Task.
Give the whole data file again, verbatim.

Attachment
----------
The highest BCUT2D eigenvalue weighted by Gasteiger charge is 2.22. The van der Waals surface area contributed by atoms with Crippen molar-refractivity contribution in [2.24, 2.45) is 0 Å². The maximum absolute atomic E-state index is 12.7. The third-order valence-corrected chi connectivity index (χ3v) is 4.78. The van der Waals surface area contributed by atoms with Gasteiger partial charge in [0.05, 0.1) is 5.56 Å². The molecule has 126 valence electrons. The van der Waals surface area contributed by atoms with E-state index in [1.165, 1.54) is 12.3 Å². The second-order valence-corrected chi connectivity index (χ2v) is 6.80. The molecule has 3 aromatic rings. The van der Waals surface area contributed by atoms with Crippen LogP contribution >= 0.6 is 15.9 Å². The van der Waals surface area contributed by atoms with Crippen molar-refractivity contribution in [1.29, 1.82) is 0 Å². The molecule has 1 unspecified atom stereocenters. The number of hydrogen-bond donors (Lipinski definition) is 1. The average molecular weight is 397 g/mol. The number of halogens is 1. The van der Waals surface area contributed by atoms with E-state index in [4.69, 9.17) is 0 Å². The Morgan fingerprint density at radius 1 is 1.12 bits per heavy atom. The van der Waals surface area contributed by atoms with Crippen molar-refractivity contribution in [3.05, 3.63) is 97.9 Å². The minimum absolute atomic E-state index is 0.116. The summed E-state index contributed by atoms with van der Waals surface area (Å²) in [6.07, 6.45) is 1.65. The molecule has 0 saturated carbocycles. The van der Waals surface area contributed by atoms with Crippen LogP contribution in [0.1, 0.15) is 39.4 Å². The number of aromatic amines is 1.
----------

The highest BCUT2D eigenvalue weighted by Gasteiger charge is 2.22. The van der Waals surface area contributed by atoms with Crippen molar-refractivity contribution in [2.24, 2.45) is 0 Å². The maximum absolute atomic E-state index is 12.7. The third-order valence-corrected chi connectivity index (χ3v) is 4.78. The van der Waals surface area contributed by atoms with Gasteiger partial charge in [0.05, 0.1) is 5.56 Å². The molecule has 126 valence electrons. The van der Waals surface area contributed by atoms with E-state index in [1.165, 1.54) is 12.3 Å². The second-order valence-corrected chi connectivity index (χ2v) is 6.80. The molecule has 3 aromatic rings. The van der Waals surface area contributed by atoms with Crippen LogP contribution >= 0.6 is 15.9 Å². The van der Waals surface area contributed by atoms with Crippen molar-refractivity contribution in [1.29, 1.82) is 0 Å². The molecule has 1 unspecified atom stereocenters. The number of hydrogen-bond donors (Lipinski definition) is 1. The average molecular weight is 397 g/mol. The number of halogens is 1. The van der Waals surface area contributed by atoms with E-state index in [4.69, 9.17) is 0 Å². The Morgan fingerprint density at radius 1 is 1.12 bits per heavy atom. The van der Waals surface area contributed by atoms with Crippen molar-refractivity contribution in [3.05, 3.63) is 97.9 Å². The minimum absolute atomic E-state index is 0.116. The summed E-state index contributed by atoms with van der Waals surface area (Å²) in [6.07, 6.45) is 1.65. The molecule has 0 saturated carbocycles. The van der Waals surface area contributed by atoms with Crippen LogP contribution in [0.1, 0.15) is 39.4 Å². The number of aromatic amines is 1.